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J Clin Endocrinol Metab. 2008 Jan;93(1):208-11. Epub 2007 Oct 30.

Reduced bone mineral density is associated with breast arterial calcification.

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Department of Obstetrics, Gynecology, and Reproductive Biology, Brigham and Women's Hospital, Boston, Massachusetts 02115, USA.



Arterial calcification, a marker of atherosclerosis, results from a complex process of biomineralization resembling bone formation. Breast arterial calcification (BAC) has been associated with angiographic and clinical cardiovascular disease. The purpose of this study was to determine the association between reduced bone mineral density (BMD) and BAC, which may share a common pathophysiology.


We conducted a retrospective study of 228 women (55% Hispanic, mean age 64 +/-10 yr) who had both mammography and BMD evaluation at Columbia University Medical Center from 2001-2003. Each mammogram was reviewed for the presence of BAC using standardized methods. BMD was measured using dual-energy x-ray absorptiometry and categorized as normal, low bone density (osteopenia), or osteoporosis as defined by the World Health Organization. Univariate and multivariate logistic regression analyses were performed to evaluate the association between reduced BMD and BAC.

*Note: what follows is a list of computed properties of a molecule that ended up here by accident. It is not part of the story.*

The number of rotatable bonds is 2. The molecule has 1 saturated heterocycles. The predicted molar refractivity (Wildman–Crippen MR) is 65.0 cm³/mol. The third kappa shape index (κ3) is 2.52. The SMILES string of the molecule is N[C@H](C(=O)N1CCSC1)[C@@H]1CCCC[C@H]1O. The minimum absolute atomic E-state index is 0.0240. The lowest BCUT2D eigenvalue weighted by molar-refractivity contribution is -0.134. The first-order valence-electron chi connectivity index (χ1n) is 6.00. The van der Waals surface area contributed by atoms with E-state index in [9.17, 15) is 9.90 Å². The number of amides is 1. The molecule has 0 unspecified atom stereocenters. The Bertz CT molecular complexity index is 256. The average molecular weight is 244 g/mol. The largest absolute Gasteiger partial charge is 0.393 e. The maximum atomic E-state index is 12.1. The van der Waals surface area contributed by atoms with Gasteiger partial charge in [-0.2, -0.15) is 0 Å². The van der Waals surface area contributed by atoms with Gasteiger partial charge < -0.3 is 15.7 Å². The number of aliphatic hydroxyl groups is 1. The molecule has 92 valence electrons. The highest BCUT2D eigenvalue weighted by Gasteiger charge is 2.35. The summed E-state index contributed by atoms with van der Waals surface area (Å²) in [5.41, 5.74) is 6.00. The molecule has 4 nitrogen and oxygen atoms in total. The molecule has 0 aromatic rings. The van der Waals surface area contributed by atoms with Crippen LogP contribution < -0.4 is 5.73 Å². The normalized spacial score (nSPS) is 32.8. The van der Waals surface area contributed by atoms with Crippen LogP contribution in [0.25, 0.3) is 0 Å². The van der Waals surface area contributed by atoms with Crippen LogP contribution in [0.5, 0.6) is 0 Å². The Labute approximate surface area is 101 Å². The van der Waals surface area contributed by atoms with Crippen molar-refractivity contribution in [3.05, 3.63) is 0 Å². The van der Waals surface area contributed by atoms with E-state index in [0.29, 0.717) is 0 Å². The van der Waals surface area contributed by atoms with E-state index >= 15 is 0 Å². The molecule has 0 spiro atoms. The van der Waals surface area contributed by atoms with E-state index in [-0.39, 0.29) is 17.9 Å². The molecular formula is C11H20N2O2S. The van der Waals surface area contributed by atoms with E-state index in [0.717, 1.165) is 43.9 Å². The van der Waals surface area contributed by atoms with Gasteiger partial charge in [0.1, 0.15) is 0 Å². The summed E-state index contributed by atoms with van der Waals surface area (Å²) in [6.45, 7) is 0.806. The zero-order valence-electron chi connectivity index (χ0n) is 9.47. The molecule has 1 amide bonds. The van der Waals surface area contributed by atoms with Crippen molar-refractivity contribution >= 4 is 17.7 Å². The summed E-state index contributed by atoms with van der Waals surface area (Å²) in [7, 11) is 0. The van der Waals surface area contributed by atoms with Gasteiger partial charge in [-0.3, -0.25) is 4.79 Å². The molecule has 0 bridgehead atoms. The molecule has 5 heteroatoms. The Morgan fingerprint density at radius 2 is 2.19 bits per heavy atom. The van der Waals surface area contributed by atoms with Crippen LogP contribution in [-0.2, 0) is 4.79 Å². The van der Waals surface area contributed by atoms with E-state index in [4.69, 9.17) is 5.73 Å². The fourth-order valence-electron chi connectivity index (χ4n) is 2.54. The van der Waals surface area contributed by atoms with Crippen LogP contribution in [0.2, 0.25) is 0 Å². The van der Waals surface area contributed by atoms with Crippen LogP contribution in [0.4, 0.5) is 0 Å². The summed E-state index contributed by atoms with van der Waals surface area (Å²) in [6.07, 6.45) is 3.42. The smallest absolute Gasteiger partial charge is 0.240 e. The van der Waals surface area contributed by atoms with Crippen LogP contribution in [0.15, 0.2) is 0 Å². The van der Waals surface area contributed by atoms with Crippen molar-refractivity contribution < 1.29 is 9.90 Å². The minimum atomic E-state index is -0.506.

The prevalence of BAC, low bone density (osteopenia), and osteoporosis was 39, 42, and 29%, respectively. Women with BAC were significantly more likely to be older, Hispanic, and postmenopausal and have osteoporosis as compared with women without BAC. In age-adjusted analyses, women with BAC were more likely to have reduced BMD (odds ratio 3.0, P < 0.01) as compared with women without BAC. Furthermore, osteoporosis was strongly associated with the presence of BAC (odds ratio 3.5, P < 0.01).


These data suggest that osteoporosis and arterial calcification are strongly and independently correlated. Reduced BMD may identify women at risk of vascular disease.

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